Author, GerShun Avilez, of Black Queer Freedom: Spaces of Injury and Paths of Desire answers questions about his familial influences, discoveries and purpose for writing his book.

Q: Why did you decide to write this book?

The work of Black queer artists was not an explicit part of my undergraduate or graduate education, and I wanted to learn about and to be able to explain what Black queer art has been and is—not simply as a part of other traditions but as its own area of study. I wanted to write a book that showcases the work of Black queer artists but that did so by thinking across national borders. I wanted to help people understand how we can think about queer desire and identity throughout the Black Diaspora. Ultimately, I wrote this book for the reason that Toni Morrison says one should write: “If there is a book you really want to read, but it has not been written yet, then you must write it.” I wrote Black Queer Freedom because it is a book that I wanted and needed to read for myself and a book that I wanted to offer to my students and to all communities everywhere as we are coming to understand better the social and cultural significance of queer people to society.

Q: Who were your biggest influences?

My biggest influence has been my mother. It is through her that I learned what Black Feminism is in practice, and witnessing these actions has impacted all of my work even though she is not an academic. My graduate advisor, Thadious M. Davis, continues to influence my approach to talking about Black life and culture. It is because of her that I could imagine a place in the profession for myself. I think I am always writing to her. All of the artists I write about greatly influence me, but especially the poet Cheryl Clarke. I keep returning to her work, and I learn something new every time. 

Q: What is the most interesting discovery you made while researching and writing your book?

I would say that the most interesting discovery or the biggest surprise for me in developing this project was the writing by Black gay men in prison. I was surprised to find the writing that had been published and completely excited by the kind of ground that gets covered. When I began the book, I did not know much about this material—or even that some of it existed, and now the third chapter is focused on prison writing by Black gay men and on how they seek to define their identities radically within the space of incarceration.

GerShun Avilez is an associate professor of English at the University of Maryland. He is the author of Radical Aesthetics and Modern Black Nationalism.

Q: What myths do you hope your book will dispel or what do you hope your book will help readers unlearn?

Because of the realities of racism, sexism, and homophobia, some people have trouble talking about Black queerness outside of notions of social restriction: to be a Black queer person means to have to deal with restraint. Other people stress the power attributed to being queer: being outside of the norm as beneficial and empowering. For me, Black queer life is not an either-or situation. In Black Queer Freedom, I offer a way to think about the devastating nature of different kinds of discrimination while also showcasing how Black queer people make a life in the context of such devastation and constant attacks. The ideas of life and freedom within the context of social restraint is the focus and primary lesson of the book I want to share.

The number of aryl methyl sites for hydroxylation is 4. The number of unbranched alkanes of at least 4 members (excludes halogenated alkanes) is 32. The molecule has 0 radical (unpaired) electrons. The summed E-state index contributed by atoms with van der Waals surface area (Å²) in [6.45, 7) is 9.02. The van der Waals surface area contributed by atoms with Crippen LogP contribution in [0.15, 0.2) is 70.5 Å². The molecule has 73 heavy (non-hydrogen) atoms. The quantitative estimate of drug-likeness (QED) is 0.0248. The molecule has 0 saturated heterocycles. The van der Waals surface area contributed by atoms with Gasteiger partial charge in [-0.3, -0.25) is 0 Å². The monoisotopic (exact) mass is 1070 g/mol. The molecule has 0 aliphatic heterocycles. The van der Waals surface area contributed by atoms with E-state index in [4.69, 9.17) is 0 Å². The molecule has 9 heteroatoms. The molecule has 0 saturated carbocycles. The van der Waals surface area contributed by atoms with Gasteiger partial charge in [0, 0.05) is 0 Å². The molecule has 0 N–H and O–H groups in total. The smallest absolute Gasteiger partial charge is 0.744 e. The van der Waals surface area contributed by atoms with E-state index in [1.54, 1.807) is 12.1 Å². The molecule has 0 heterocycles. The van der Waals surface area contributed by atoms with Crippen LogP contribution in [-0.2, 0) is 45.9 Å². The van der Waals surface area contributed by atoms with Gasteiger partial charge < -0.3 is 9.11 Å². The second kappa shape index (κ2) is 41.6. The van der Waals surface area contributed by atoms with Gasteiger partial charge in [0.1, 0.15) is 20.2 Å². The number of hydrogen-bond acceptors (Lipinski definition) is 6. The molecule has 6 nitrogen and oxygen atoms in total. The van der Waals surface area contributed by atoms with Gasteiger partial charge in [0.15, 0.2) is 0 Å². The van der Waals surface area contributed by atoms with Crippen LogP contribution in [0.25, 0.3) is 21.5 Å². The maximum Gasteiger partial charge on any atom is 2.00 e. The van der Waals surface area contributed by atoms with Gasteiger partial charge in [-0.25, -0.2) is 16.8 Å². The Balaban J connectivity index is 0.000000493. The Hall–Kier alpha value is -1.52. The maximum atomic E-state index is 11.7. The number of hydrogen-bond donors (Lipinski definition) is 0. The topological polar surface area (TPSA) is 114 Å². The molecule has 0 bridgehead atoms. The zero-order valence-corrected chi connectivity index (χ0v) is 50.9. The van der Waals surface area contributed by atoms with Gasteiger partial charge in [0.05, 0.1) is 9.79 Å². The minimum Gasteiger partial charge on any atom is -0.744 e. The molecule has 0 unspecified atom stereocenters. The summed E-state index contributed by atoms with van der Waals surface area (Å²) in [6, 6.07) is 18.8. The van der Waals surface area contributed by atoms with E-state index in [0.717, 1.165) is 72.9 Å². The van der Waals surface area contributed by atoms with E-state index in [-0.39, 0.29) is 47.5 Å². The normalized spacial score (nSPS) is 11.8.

Q: What is the most important idea you hope readers will take away from your book?

The most important idea that I want people to take away from the book is that there is an amazing range of writing by Black queer artists from across the Diaspora. There are certain people that often get discussed when we consider Black queer art, but there are a lot of others artists that we should keep in conversation such as Pat Parker or Makeda Silvera, who are important to considerations of Black queerness and the Diaspora. 

Q: What do you like to read/watch/or listen to for fun?

I love autobiographies, biographies, and memoirs, so I read a lot of them. Here are some of my favorites:  Jesmyn Ward’s Men We Reaped, Alan Cummings’s Not My Father’s Son, Assata Shakur’s Assata, Farah Griffin’s Harlem Nocturne, and Janet Mock’s Redefining Realness. I also just finished George Johnson’s All Boys Aren’t Blue, which was good.

I watch a little bit of everything from reality television to dramatic period pieces. I especially like any kind of mystery/thriller or science fiction (e.g., Locke & Key, Broadchurch, Stranger Things, and Vera) as well as comedies/dramas (e.g., Insecure, Atlanta, and You’re the Worst).

About Charrice Jones

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